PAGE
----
Political barriers dissolved, for the first time, in what leaders see as a big plus for Indian labour

The 48-hour agitation that began on Wednesday saw, for the first time, all the 11 central trade unions in the country calling a strike with a list of common demands. Trade union leaders have termed this coming together, an “historic milestone in the Indian labour movement”.

Unlike other countries where trade union memberships have seen a steady decline in the past decade, in India, and in Karnataka, both the number of registered trade unions and the number of memberships have seen a significant increase. However, the rise in union membership has not resulted in more effective collective bargaining, trade unionists say. They say the onslaught of economic policies has forced them to sink ideological differences. Since 2010, trade unions have come together for two strikes, but both occasions saw one or two organisations holding back.

Prasanna Kumar, general secretary, Karnataka State Committee of the Centre of Indian Trade Unions (CITU), said that the working class has been particularly hit badly since the economic slowdown in 2008-2009. Unlike in the 1980s and 1990s, the government has failed to intervene to provide relief. This explains why the issue of spiralling prices of essentials has been a key demand cutting across all sections of the Indian workforce — blue collar, as well as white.

Minimum wage

The call for a minimum wage of Rs. 10,000 is also a key demand, which is based on the fact that real incomes have dramatically shrunk as a result of price rise. The demand for abolition of contract labour and expansion of the social security net, a universal public distribution system, and pension and medical benefits are also common demands that are based on the recognition that the quality of employment has deteriorated significantly.

Mr. Prasanna Kumar said: “The CITU wants to work towards institutionalising this collaboration, so it is not just an off and on thing. So we can meet together and increase the impact of our protests. There was some talk of mergers, but we feel the important thing is to build unity at the grassroots among workers,” he said.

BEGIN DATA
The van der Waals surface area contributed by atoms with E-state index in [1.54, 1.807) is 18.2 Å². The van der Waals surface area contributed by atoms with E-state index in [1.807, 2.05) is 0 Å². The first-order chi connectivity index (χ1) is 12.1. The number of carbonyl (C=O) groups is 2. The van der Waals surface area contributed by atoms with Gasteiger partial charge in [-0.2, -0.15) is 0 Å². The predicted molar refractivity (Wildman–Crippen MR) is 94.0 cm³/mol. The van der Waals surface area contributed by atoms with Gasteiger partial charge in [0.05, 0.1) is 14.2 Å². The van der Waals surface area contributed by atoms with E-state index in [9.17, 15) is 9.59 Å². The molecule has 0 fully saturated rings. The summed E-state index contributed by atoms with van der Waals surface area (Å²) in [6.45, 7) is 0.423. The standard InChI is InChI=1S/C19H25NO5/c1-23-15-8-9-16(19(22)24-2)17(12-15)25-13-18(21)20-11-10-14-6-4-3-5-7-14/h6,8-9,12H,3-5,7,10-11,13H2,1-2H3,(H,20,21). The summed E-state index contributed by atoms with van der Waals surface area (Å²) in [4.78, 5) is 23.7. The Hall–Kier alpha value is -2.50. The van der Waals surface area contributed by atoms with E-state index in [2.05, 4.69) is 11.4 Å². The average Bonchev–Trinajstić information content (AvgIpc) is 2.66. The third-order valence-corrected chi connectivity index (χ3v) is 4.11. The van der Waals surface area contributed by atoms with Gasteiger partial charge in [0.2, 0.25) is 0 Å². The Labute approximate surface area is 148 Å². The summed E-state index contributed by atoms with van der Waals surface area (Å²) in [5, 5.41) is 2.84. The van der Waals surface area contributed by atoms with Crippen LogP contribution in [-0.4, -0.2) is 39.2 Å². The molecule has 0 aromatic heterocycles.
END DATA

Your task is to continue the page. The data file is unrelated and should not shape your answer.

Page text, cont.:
This consensus has thawed political and ideological differences. Sanjeeva Reddy, chairperson of the coordination committee for this strike and leader of the Congress-backed Indian National Trade Union Congress, said “government apathy” and “people-unfriendly economic policies” have forced unions to overlook political affiliations.

“Earlier, even the Congress believed in collective bargaining, supported workers and was listening to the people. Today, it gives more weightage to industrialists and is after investments. This has compelled all of us to come together.”

Mr. Reddy called the 48-hour strike a “healthy sign for Indian labour” and underlined the importance of “keeping away political [barriers]”.

‘Failed the people’

The Bharatiya Mazdoor Sangh’s Ramakrishna Poonja put it bluntly when he said “the trade union movement has suffered because some of us have acted like political agents of certain parties.” Though his is a BJP-backed union, he said there are “no two ways” about the fact that the government, and political parties, have failed the people.

“In all this politics, the purpose of the trade union movement was lost. That is the biggest mistake we made along the way. Though, individually, we were able to educate workers about their rights, our resistances were not making any impact with the government, nor with private managements. This has really forces a rethink in our approach to struggles.” The only option is to throw all our weight together, Mr. Poonja added.

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